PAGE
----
Scouting Report: Meet Your New Saturday Night Live Cast
Thanks to 2013’s epic cast exodus — Fred Armisen, Bill Hader and Jason Sudeikis are out; Seth Meyers leaves in February to take over Late Night — this was already one of SNL’s most carefully scrutinized, action-packed offseasons ever. And it just got another interesting wrinkle: as the New York Times reports, Lorne Michaels has selected Meyers’s heir on the “Weekend Update” desk. Well, sort of.
Michaels has picked Cecily Strong to, for now, cohost “Weekend Update.” It’s a startlingly fast rise for the second-year cast member, but not that surprising of a move: the Girl You Wished You Hadn’t Started a Conversation With at a Party bits were instant classics, and her ease on the desk was evident. Says Lorne: “Cecily, from the first show, was right there. She exploded.”
The plan is for Cecily and Seth to share the desk until February, at which point — well, at which point they might just keep sharing the desk. Because Late Night doesn’t do a Friday show, Meyers could conceivably roll through Studio 8H that night and prep for “Weekend Update.” That seems like a tall order, especially for a man attempting to launch a new talk show, that most fraught of entertainment endeavors. But you can understand the motivation: Meyers is too good at “Update” to just let him go. Then again: It sounds like, if things work out, Strong might get the desk all to herself by the end of this season. Crazy.
Also, the new cast members, whose names have been floating around, have been officially confirmed: Congratulations, Mike O’Brien, Noël Wells, Brooks Whelan, Kyle Mooney, John Milhiser, and Beck Bennett! You have awesome new jobs!
In less celebratory news: Tim Robinson, who was a featured player last season, is getting bumped down to writer. This must be something of an awkward situation, but it can’t be all that bad: I mean, Lorne could have certainly fired Robinson instead of demoted him, and so this might just be something that, behind closed doors, makes sense for all parties involved. Note that, on Bill Hader’s most recent stop on the B.S. Report, he specifically lauded Robinson’s writing chops: “He’s hilarious on Wednesdays [during table reads] … Will Forte always had my sweet spot on Wednesdays. Tim was that. He has that energy. And like Forte, he’s a great writer. Great, original ideas … He’s a guy that when his stuff came up at the table this past season I would get real excited. And he always delivered.” High praise from the god Bill Hader.
Finally, as we meet the new cast, some sage words from the ever-wise Mr. Michaels: “People attach to the cast they see in high school. In those years they generally can’t drive. They don’t have any money. Staying up late is exciting. Being with friends up late is really exciting. So they’re very connected to the cast they see then.” And: “I think there’s something about what it’s trying to be. It will never get there. Never get to be as good as I am hoping it will be or people imagine it used to be. But every week, even in the worst weeks, there’s always something I’m proud of.”
OK, now on to some introductions:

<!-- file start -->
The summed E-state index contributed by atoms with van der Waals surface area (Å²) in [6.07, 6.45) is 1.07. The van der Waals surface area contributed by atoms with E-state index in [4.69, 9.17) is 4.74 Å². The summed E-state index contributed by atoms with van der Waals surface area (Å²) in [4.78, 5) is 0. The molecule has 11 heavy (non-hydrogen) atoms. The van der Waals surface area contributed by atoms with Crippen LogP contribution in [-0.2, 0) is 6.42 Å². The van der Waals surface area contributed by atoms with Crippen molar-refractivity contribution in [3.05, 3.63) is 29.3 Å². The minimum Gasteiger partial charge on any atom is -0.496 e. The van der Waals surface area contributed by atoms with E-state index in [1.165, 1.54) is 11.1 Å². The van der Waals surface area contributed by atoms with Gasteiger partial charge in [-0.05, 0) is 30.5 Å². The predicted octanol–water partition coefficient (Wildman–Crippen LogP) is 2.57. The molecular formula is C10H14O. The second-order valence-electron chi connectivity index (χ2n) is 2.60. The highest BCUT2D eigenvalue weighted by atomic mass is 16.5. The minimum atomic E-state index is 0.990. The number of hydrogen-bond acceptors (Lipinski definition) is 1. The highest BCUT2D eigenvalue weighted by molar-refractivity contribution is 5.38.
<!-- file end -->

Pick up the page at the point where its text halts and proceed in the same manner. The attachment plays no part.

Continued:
O’Brien is pulling a reverse Robinson this year, and going from writer to performer. If he already looks familiar, it’s probably from his YouTube series, 7 Minutes in Heaven, in which he interviews celebs in a closet, and then tries to kiss them. It’s very funny. (“Do you want Seven Minutes in Heaven to come to your closet? Just log on to internet.com … thanks, and keep Googling!”)
O’Brien probably won’t get to bring the exact 7 Minutes concept to SNL, but you could certainly see him riffing off the “painfully awkward talk show” format. For more, here’s a good, brief profile on the shambling young man.
Wells can sing, she can act, she can do a Zooey Deschanel impersonation … which is good, since Abby Elliott left the show in 2012. She’s a vet of UCB L.A.
Beck Bennett and Kyle Mooney
You know Bennett from the AT&T ads with the kids (and, sometimes, with the people being mean to Larry Bird). You might not know that Bennett had been hilariously interacting with children way before AT&T came calling.
He’s also part of the Good Neighbor sketch team, and his buddy from the crew, Kyle Mooney, is one of the new performers as well. This is the first I’ve ever heard of Mr. Mooney, but after sampling his work on YouTube, I’m calling it now: Here is your breakout newbie.
Good Neighbor director Dave McCary was hired, too, making this almost another Lonely Island situation: One member of the team, Nick Rutherford, isn’t coming along for the ride. But don’t worry about Nick Rutherford: Good Neighbor had already landed a show with Comedy Central, about “a disintegrating local late-night talk show” … although, now that SNL has come calling, Deadline says “there is an effort to work things out.” Wait, should we be worried about Nick Rutherford?
Anyway, please watch this. It’s pretty next-level.
Wheelen, a stand-up and sketch comedian, is the latest addition to the cast, having first been announced as a writer before getting that sweet performer bump-up. He likes to make fun of In-N-Out and does a pretty good Hitler.
I know it’ll be a while before I actually see him on the air, but Milhiser once made a Step Up parody that revolved around competitive patty-caking, so he’s already forever in my heart.